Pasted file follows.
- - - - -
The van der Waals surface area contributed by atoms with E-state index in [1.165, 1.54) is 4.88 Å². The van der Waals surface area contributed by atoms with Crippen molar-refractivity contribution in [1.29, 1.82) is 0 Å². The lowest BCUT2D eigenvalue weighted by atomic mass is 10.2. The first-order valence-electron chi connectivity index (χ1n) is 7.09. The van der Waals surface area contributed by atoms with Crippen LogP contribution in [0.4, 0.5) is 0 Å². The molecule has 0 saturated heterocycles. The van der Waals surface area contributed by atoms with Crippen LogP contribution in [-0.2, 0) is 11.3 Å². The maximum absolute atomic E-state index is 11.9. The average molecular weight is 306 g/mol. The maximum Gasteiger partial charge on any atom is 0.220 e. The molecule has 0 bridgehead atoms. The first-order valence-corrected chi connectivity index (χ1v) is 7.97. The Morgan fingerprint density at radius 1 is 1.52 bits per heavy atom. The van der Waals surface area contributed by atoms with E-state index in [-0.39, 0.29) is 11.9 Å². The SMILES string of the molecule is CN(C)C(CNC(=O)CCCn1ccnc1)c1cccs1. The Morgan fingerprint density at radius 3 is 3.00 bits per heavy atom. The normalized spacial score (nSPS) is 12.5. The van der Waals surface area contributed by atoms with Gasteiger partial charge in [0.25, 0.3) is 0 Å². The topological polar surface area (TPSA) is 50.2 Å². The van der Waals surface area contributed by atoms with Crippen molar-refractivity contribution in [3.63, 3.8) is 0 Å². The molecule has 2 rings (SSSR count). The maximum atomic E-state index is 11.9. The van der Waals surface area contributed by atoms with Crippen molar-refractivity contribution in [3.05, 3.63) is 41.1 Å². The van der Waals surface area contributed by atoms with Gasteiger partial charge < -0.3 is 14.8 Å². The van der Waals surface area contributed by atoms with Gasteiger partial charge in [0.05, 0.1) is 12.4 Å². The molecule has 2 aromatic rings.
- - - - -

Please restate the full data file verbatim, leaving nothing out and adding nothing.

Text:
The van der Waals surface area contributed by atoms with E-state index in [1.165, 1.54) is 4.88 Å². The van der Waals surface area contributed by atoms with Crippen molar-refractivity contribution in [1.29, 1.82) is 0 Å². The lowest BCUT2D eigenvalue weighted by atomic mass is 10.2. The first-order valence-electron chi connectivity index (χ1n) is 7.09. The van der Waals surface area contributed by atoms with Crippen LogP contribution in [0.4, 0.5) is 0 Å². The molecule has 0 saturated heterocycles. The van der Waals surface area contributed by atoms with Crippen LogP contribution in [-0.2, 0) is 11.3 Å². The maximum absolute atomic E-state index is 11.9. The average molecular weight is 306 g/mol. The maximum Gasteiger partial charge on any atom is 0.220 e. The molecule has 0 bridgehead atoms. The first-order valence-corrected chi connectivity index (χ1v) is 7.97. The Morgan fingerprint density at radius 1 is 1.52 bits per heavy atom. The van der Waals surface area contributed by atoms with E-state index in [-0.39, 0.29) is 11.9 Å². The SMILES string of the molecule is CN(C)C(CNC(=O)CCCn1ccnc1)c1cccs1. The Morgan fingerprint density at radius 3 is 3.00 bits per heavy atom. The normalized spacial score (nSPS) is 12.5. The van der Waals surface area contributed by atoms with Gasteiger partial charge in [0.25, 0.3) is 0 Å². The topological polar surface area (TPSA) is 50.2 Å². The van der Waals surface area contributed by atoms with Crippen molar-refractivity contribution in [3.63, 3.8) is 0 Å². The molecule has 2 rings (SSSR count). The maximum atomic E-state index is 11.9. The van der Waals surface area contributed by atoms with Crippen molar-refractivity contribution in [3.05, 3.63) is 41.1 Å². The van der Waals surface area contributed by atoms with Gasteiger partial charge < -0.3 is 14.8 Å². The van der Waals surface area contributed by atoms with Gasteiger partial charge in [0.05, 0.1) is 12.4 Å². The molecule has 2 aromatic rings.